Most landlords already know the current laws regarding smoke alarms in residential properties. However, beginning January 1, 2014, new requirements take effect regarding the equipment, installation and maintenance of such devices. This article is short, general in nature, and designed to give landlords an easy to understand overview of the new laws, their obligations under them, and the consequences of failing to comply.

New Laws

As of January 1, 2014, all smoke alarms installed in residential rental units must be on the State Fire Marshal’s list of approved devices. In order to be on the list of approved devices, the device must:

  1. Display the date of manufacture on the device
  2. Provide a place on the device where the date of installation can be written
  3. Incorporate a hush feature
  4. Incorporate an end-of-life feature that provides notice that the device needs to be replaced; and
  5. Contain a non-replaceable, non-removable battery that is capable of powering the smoke alarm for a minimum of 10 years (this last requirement applies only if the device is battery operated).

Owners’ Obligations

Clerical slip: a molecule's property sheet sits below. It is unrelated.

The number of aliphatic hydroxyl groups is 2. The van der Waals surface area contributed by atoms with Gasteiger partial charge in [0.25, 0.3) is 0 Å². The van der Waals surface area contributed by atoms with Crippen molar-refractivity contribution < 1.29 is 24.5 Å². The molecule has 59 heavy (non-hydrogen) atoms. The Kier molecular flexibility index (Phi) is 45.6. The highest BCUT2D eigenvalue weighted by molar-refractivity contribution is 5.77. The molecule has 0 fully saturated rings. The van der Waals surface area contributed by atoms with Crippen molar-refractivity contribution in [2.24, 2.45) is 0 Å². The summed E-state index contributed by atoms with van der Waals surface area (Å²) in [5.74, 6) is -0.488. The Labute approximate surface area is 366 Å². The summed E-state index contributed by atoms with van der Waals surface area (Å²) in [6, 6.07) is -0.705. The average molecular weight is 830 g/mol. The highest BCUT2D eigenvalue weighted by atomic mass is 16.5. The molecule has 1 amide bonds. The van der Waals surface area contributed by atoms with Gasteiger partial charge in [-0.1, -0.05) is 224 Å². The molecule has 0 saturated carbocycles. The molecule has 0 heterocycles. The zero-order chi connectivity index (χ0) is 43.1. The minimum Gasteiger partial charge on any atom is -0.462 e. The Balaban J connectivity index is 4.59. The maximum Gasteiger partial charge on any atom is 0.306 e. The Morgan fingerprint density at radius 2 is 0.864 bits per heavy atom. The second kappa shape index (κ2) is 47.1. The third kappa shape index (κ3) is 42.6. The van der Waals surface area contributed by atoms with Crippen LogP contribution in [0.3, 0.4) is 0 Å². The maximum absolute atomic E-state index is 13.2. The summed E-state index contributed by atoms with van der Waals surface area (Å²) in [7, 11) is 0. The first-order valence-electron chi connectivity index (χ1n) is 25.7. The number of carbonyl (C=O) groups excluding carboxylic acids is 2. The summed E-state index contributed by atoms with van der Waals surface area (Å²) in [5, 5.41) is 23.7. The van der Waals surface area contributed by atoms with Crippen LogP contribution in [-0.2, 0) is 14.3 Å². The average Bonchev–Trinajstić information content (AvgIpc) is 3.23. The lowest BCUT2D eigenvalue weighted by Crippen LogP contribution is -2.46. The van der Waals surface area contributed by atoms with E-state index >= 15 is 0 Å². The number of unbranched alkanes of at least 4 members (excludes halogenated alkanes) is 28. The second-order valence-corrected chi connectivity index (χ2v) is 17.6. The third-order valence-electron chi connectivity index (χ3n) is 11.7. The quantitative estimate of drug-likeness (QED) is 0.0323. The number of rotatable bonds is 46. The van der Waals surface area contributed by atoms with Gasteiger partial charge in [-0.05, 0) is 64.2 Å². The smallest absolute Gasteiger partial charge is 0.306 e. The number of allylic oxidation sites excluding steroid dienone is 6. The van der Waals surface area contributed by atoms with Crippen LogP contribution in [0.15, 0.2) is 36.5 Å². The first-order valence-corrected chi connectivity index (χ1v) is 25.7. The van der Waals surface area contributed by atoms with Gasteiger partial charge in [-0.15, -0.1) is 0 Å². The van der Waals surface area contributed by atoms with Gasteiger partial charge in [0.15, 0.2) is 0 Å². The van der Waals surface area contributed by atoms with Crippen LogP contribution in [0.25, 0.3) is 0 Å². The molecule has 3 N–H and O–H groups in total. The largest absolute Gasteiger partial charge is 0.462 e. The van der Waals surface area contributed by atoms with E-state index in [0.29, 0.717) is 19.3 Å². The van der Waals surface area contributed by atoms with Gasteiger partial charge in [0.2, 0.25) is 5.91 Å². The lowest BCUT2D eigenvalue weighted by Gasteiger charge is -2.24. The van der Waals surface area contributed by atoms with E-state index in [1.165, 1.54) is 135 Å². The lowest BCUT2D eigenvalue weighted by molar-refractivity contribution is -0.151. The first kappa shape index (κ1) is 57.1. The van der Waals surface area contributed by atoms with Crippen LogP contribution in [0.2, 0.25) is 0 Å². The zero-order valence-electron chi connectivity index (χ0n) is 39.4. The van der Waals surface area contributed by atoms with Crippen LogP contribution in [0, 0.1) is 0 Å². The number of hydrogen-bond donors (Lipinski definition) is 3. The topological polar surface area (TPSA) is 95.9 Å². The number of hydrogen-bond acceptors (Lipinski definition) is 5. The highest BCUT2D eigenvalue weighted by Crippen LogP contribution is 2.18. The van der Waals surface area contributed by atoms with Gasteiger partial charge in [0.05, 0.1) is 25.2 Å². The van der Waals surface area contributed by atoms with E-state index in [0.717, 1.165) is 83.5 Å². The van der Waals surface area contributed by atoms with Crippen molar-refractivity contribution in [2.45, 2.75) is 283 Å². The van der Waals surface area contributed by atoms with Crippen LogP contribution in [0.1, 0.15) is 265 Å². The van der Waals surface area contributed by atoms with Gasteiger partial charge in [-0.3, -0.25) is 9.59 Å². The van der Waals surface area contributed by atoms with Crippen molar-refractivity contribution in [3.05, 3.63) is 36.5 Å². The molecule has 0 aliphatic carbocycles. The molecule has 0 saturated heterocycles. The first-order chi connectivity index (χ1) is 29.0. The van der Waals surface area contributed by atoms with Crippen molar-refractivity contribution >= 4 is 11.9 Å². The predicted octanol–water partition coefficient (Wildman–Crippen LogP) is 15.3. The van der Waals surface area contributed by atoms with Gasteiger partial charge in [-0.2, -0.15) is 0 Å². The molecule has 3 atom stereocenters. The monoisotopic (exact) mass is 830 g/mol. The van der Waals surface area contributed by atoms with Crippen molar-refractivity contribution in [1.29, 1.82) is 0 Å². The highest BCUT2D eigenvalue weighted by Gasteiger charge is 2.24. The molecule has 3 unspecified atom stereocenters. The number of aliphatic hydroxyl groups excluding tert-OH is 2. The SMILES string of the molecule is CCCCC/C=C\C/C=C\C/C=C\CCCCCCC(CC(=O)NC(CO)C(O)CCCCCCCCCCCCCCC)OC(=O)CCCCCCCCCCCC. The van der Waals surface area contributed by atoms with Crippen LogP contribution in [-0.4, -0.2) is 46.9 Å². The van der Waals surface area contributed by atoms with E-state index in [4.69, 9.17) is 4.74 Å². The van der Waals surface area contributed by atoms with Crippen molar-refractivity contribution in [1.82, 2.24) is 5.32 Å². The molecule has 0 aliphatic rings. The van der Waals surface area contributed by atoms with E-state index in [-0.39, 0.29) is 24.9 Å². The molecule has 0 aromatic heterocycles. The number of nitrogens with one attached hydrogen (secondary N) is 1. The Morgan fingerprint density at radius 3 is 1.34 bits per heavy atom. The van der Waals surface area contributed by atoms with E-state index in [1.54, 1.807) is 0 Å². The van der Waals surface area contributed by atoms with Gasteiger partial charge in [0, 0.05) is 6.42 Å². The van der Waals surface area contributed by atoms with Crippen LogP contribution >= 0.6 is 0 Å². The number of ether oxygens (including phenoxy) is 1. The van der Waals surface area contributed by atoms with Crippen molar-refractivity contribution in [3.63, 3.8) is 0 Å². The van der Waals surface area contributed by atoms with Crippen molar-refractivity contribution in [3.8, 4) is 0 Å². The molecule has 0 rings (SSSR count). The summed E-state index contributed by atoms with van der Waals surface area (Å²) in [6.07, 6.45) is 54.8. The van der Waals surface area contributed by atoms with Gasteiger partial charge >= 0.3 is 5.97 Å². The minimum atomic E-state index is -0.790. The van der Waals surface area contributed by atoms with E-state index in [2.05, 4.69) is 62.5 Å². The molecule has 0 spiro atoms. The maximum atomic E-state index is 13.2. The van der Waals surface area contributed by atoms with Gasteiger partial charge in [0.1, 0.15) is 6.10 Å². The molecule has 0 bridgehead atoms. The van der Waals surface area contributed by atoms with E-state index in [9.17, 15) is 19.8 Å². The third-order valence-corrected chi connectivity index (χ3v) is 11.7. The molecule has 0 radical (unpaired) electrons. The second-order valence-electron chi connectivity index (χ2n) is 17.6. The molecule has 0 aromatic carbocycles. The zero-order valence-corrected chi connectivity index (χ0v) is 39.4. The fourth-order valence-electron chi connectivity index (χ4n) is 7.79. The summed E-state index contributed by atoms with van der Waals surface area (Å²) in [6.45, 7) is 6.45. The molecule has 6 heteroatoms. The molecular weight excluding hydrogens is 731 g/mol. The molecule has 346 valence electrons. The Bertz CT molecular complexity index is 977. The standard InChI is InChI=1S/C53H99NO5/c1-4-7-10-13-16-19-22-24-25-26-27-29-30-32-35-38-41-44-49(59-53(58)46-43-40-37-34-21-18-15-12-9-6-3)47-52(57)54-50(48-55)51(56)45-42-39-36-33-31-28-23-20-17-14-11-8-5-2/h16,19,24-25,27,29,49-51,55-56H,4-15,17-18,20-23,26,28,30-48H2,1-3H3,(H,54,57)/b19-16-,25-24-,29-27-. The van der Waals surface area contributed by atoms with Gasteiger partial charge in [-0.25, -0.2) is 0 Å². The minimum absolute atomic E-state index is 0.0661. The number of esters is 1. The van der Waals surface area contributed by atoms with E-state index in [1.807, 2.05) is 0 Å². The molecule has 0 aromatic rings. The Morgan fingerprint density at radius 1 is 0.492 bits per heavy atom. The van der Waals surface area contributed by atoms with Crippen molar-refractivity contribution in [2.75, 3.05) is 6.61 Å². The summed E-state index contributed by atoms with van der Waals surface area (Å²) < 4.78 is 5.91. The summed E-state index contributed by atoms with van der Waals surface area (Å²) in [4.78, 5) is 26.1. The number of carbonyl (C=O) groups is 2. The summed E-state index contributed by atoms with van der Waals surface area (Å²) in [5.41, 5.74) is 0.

Under current law, only owners of multi-family rental units are responsible for testing and maintaining the devices, while owners of single family units are under no such obligation. However, as of January 1, 2014, owners of both, multi-family and single family rental units who rent or lease their property will be responsible for testing and maintaining the smoke alarms within all of the units in, or on, their properties. In the case of apartment buildings with two or more units, landlords will be responsible for testing and maintaining the devices in every unit, including vacant units.

In order to facilitate the owner’s obligation to test and maintain the devices, owners or their agents are permitted to enter the unit for the purposes of installing, repairing, testing, and/or maintaining the devices. However, owners are required to provide tenants with reasonable notice, in writing, of their intent to enter the unit prior to going in. Reasonable notice is generally considered to be 24 hours in advance of entering, and entrance may be made only during normal business hours, (generally, Monday

through Friday between 9 a.m. and 5 p.m.). Of course, where a tenant grants permission or requests the landlord to enter on days other than those listed above, it is perfectly acceptable to do so.

Additionally, owners are required to ensure that smoke alarms are operable at the time a new tenancy is created. However, during the course of the tenancy, the tenant has the obligation to notify the owner once the tenant becomes aware of a problem with the smoke alarm and, of course, the owner is then required to correct any reported deficiencies in the smoke alarm.

Enforcement and Penalties for Failure to Comply